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Inicio Neurología (English Edition) Contrast uptake by anterior roots in acute motor axonal neuropathy
Journal Information
Vol. 29. Issue 1.
Pages 59-61 (January - February 2014)
Vol. 29. Issue 1.
Pages 59-61 (January - February 2014)
Letter to the Editor
DOI: 10.1016/j.nrleng.2013.11.002
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Contrast uptake by anterior roots in acute motor axonal neuropathy
Captación de raíces anteriores en la neuropatía aguda motora axonal
G. Gutiérrez-Gutiérreza,
Corresponding author

Corresponding author.
, L. Ibáñez Sanzb, R. Lobato Rodrígueza
a Sección de Neurología, Hospital Universitario Infanta Sofía, San Sebastián de los Reyes, Madrid, Spain
b Unidad Central de Radiodiagnóstico, Hospital Universitario Infanta Sofía, San Sebastián de los Reyes, Spain
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Dear Editor:

Guillaume–Barré syndrome (GBS) is an acute immune-mediated disease affecting the peripheral nervous system. It can be divided into different subtypes according to clinical, immunological, neurophysiological, and pathological criteria.1

GBS includes at least 3 patterns: acute inflammatory demyelinating polyneuropathy (AIDP), acute motor axonal neuropathy/acute motor-sensory axonal neuropathy (AMAN and AMSAN), and Miller Fisher syndrome.

AMAN is a pure motor form of GBS which is frequently associated with the presence of certain anti-ganglioside antibodies and preceded by an infection with Campylobacter jejuni. This clinical form may present clinical characteristics that delay diagnosis.

We present the case of a man, aged 29, who came to the emergency department due to acute tetraparesis predominantly affecting the upper limbs and associated with back pain. The patient reported having had diarrhoea one week before. He claimed not to have experienced autonomic dysfunctions or sensory disorders. The neurological examination revealed normal reflexes and asymmetric tetraparesis predominantly affecting right-sided distal regions and the upper limbs.

Contrast-enhanced MR imaging of the spinal cord revealed enhancement limited to the anterior nerve roots (Figs. 1 and 2).

Figure 1.

Fat-suppressed T1-weighted MR images with gadolinium contrast. (A) Marked enhancement of the cauda equina roots showing thickening (arrows). (B) MRI of the right intervertebral foramina showing enhancement of L1 and L2 (arrowheads).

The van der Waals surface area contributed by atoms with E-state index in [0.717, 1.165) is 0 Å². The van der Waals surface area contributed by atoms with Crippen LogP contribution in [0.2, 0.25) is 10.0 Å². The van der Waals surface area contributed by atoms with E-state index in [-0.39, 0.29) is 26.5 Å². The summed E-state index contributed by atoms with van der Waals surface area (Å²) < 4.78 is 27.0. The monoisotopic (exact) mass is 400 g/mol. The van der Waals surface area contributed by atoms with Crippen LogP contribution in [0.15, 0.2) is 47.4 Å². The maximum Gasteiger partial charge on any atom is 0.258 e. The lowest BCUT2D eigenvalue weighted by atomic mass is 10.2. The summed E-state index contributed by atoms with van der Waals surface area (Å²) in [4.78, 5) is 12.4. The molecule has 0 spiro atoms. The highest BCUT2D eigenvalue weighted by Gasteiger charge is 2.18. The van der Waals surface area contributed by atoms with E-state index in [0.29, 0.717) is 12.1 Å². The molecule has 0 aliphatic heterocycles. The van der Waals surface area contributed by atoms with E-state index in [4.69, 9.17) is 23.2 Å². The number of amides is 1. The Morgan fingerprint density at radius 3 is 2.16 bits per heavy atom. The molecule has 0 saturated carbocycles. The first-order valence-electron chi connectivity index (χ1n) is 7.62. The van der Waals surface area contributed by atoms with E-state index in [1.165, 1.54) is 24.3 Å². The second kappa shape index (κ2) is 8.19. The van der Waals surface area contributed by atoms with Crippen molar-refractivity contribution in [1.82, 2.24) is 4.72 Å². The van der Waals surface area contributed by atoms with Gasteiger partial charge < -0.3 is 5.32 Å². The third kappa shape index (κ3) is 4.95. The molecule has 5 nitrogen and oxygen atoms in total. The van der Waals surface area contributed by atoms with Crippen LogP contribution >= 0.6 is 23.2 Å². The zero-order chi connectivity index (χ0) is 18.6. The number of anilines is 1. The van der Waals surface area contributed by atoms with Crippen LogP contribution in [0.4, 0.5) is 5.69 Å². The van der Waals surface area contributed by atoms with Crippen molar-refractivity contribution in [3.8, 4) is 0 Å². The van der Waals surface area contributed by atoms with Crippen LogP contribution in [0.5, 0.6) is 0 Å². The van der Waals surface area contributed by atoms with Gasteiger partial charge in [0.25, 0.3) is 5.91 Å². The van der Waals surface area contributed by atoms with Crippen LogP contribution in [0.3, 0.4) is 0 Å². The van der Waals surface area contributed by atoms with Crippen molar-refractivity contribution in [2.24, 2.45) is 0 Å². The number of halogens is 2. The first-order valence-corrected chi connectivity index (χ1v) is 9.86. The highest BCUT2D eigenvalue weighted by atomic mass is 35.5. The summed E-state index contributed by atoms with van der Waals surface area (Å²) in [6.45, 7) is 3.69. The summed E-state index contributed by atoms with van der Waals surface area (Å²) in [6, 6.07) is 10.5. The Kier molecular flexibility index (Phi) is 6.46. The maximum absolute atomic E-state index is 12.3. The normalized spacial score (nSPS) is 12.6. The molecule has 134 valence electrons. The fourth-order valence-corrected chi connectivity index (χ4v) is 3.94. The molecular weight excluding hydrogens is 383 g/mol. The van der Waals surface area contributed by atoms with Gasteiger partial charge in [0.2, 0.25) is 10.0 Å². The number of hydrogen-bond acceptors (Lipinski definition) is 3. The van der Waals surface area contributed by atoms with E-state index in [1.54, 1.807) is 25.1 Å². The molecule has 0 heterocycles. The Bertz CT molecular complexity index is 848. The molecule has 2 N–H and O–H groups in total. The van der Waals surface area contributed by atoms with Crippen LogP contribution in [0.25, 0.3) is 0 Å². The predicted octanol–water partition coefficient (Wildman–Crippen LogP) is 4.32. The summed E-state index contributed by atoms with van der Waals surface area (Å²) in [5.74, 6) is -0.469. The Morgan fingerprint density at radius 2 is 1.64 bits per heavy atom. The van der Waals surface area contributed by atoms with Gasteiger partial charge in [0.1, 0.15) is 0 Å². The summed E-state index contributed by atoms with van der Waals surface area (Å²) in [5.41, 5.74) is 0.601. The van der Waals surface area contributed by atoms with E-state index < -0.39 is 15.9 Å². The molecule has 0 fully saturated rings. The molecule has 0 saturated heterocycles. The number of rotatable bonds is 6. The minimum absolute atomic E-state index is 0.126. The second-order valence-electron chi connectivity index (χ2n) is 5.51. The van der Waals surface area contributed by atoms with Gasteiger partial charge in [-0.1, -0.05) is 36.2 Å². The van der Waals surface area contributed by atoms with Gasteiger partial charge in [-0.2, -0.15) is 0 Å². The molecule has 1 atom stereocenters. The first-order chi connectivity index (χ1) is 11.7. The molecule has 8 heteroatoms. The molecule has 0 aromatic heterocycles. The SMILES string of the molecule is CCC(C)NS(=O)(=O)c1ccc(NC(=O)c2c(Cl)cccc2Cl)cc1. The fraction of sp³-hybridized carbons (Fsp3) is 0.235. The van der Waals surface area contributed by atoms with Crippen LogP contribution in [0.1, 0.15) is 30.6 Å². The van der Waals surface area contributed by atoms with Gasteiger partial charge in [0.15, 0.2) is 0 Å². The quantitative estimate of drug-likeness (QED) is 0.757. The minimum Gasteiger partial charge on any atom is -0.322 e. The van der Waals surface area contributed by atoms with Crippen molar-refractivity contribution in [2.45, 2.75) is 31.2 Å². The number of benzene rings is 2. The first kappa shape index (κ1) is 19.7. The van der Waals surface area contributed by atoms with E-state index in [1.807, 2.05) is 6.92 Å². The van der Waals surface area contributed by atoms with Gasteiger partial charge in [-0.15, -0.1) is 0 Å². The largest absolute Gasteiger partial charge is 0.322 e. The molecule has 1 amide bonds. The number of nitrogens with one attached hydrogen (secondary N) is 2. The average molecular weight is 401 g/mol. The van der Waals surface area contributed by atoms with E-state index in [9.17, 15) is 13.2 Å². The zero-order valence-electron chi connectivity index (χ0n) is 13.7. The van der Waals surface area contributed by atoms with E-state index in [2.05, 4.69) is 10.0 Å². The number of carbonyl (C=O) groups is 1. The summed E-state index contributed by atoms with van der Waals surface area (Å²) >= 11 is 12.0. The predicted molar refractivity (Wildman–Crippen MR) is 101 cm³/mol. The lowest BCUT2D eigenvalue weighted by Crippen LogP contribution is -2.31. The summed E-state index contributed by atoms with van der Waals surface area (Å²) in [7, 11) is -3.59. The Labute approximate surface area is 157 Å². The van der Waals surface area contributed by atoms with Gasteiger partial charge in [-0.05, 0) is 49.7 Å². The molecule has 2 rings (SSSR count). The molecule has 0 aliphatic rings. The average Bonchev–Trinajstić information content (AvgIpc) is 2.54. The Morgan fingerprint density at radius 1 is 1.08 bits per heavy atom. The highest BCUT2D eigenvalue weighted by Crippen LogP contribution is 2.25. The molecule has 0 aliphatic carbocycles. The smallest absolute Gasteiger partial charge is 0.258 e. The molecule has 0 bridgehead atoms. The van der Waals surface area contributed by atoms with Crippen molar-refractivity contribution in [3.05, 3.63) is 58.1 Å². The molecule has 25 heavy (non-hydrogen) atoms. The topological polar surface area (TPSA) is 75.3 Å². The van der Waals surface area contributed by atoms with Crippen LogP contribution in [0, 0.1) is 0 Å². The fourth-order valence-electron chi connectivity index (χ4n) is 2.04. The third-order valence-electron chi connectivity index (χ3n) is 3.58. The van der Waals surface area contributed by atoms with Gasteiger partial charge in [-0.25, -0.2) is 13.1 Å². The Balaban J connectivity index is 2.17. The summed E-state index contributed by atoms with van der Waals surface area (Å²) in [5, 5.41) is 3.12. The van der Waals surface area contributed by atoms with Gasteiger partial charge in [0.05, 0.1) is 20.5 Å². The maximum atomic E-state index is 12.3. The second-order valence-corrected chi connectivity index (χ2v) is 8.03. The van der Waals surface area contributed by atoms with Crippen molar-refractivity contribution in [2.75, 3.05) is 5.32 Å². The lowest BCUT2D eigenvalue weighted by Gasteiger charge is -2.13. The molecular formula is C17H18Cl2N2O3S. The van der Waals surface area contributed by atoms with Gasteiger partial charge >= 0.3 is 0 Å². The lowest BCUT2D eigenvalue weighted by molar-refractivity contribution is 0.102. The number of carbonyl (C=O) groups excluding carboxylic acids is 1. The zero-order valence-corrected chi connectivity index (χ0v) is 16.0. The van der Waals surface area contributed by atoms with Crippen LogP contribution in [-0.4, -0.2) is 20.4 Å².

Figure 2.

Fat-suppressed T1-weighted axial MRI showing enhancement of the anterior nerve roots in D12 and L1 and in the conus medullaris.


The patient's Achilles reflex subsequently disappeared. The CSF study showed albuminocytological dissociation. The neurophysiological study revealed a decrease in motor evoked potential amplitude with no changes in velocity or latencies and normal sensory nerve conduction. Conduction block was not detected. F-waves displayed normal persistence and latency in the upper and lower limbs. The needle study showed abundant spontaneous muscle activity in proximal and distal muscles of the upper and lower limbs with a reduced recruitment pattern. These neurological findings were compatible with exclusively motor and axonal impairment. Serology tests for C. jejuni were positive (1/1000). Tests were negative for anti-ganglioside antibodies GM1, GM2, GD1a, GT1B, and GQ1b. The patient was diagnosed with AMAN and treated with immunoglobulins (2g/kg body weight), after which symptoms improved.

Three months after onset of symptoms, he presented distal weakness predominantly affecting the upper limbs (4/5 on the Medical Research Council scale).

AMAN is a form of GBS that exclusively affects motor function of the peripheral nervous system and causes axonal impairment while sparing myelin.1 It seems that there is a relationship between AMAN and a prior infection with C. jejuni. This bacterial species has surface lipooligosaccharides that work as antigens and possess structures similar to those of some peripheral nerve gangliosides.2 In these cases, neurophysiological studies show motor impairment with signs of axonal damage. However, some authors, such as Berciano et al., have shown that the pathological basis of this disease is demyelination even if neurophysiological studies are unable to demonstrate this finding in some cases. Demyelination is primarily radicular with secondary wallerian degeneration.3

Different studies have shown contrast uptake by nerve roots in acute polyradiculoneuropathies4–8 or even by cranial nerves.4 This uptake seems to be due to the absence of perineurium in preforaminal nerve roots and to a compromised blood–nerve barrier.9 It has been suggested that this uptake is related to more severe pain and a poorer prognosis. Doctors decided to perform an MRI scan due to the initial asymmetry of the symptoms and because reflexes that were initially present disappeared during the course of the disease. The presence of normal reflexes or even hyperreflexia has been described in other patients with AMAN.10 Although the MRI is not necessary to establish a diagnosis of AMAN or others forms of GBS, it may be useful for differential diagnosis of acute tetraparesis.

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Please cite this article as: Gutiérrez-Gutiérrez G, Ibáñez Sanz L, Lobato Rodríguez R. Captación de raíces anteriores en la neuropatía aguda motora axonal. Neurología. 2014;29:59–61.

Copyright © 2012. Sociedad Española de Neurología
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